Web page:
Add his 217 receiving yards to that and 13 total touchdowns, and you get 298 fantasy points in 2012. That easily led all running backs, as Peterson’s point total was well ahead of Arian Foster’s 250.5. Even more impressively, Peterson was the only non-quarterback to finish among the top 10 overall in fantasy scoring.

We’re all aware that what Peterson did while returning from a severe knee injury isn’t something that normal humans do, and therefore expecting that effort to be duplicated in 2013 is equally absurd. However, there’s a case for consistency:

  • Including 2012, Peterson has scored exactly 12 rushing touchdowns four times over his six seasons.
  • If we exclude his injury-shortened 2011 season and generously give him two whole yards in 2010 (his real rushing total was 1,298 that year), Peterson’s had five seasons with 1,300 yards or more.
  • He’s also had five seasons with an average of 4.5 yards or more per carry.
  • And a moderate three seasons with over 300 carries.

Even if we cut out touchdowns and consider them a somewhat unpredictable variable, Peterson is still averaging 172.9 fantasy points per season on his overall yardage alone.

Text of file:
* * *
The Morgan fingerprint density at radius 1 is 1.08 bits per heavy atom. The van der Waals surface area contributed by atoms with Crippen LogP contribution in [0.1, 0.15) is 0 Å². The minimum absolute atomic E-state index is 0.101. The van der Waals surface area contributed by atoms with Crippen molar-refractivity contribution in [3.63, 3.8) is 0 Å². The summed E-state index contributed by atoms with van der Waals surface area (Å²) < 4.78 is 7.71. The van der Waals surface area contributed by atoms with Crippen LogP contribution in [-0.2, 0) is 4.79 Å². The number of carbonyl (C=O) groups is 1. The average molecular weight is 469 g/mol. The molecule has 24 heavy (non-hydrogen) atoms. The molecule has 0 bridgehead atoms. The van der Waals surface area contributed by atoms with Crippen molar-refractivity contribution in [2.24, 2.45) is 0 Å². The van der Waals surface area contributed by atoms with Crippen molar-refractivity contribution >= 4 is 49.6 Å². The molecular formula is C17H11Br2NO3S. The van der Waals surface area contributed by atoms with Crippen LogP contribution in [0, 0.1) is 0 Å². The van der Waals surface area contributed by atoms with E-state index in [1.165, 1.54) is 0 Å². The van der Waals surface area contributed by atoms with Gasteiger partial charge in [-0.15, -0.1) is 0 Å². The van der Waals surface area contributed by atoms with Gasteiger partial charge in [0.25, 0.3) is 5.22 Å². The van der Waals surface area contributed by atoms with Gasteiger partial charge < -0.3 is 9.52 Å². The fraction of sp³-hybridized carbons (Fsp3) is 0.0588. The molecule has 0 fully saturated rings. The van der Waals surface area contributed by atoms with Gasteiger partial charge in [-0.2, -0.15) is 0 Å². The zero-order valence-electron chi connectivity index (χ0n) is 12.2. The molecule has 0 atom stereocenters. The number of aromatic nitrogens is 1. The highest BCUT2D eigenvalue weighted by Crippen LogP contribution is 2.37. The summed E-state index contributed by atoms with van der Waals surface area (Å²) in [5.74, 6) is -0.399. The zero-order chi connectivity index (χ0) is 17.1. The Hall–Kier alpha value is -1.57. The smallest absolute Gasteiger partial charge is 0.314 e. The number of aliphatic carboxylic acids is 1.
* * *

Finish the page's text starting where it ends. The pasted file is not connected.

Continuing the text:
Much of the case against him as the top overall fantasy pick lies in a fear of history, and the fragile logic that since an event has happened in the past, it will continue to happen in the future. USA Today’s Greg Kellogg outlined his case against Peterson thusly:

We know that about 60% of the top five by position will fall out of that lofty ranking each year. In fact, over the past six seasons only the tight end position has had more than 50% of the Top 5 repeat the following season (17-of-30). Running backs (33%) and wide receivers (23%) are particularly volatile.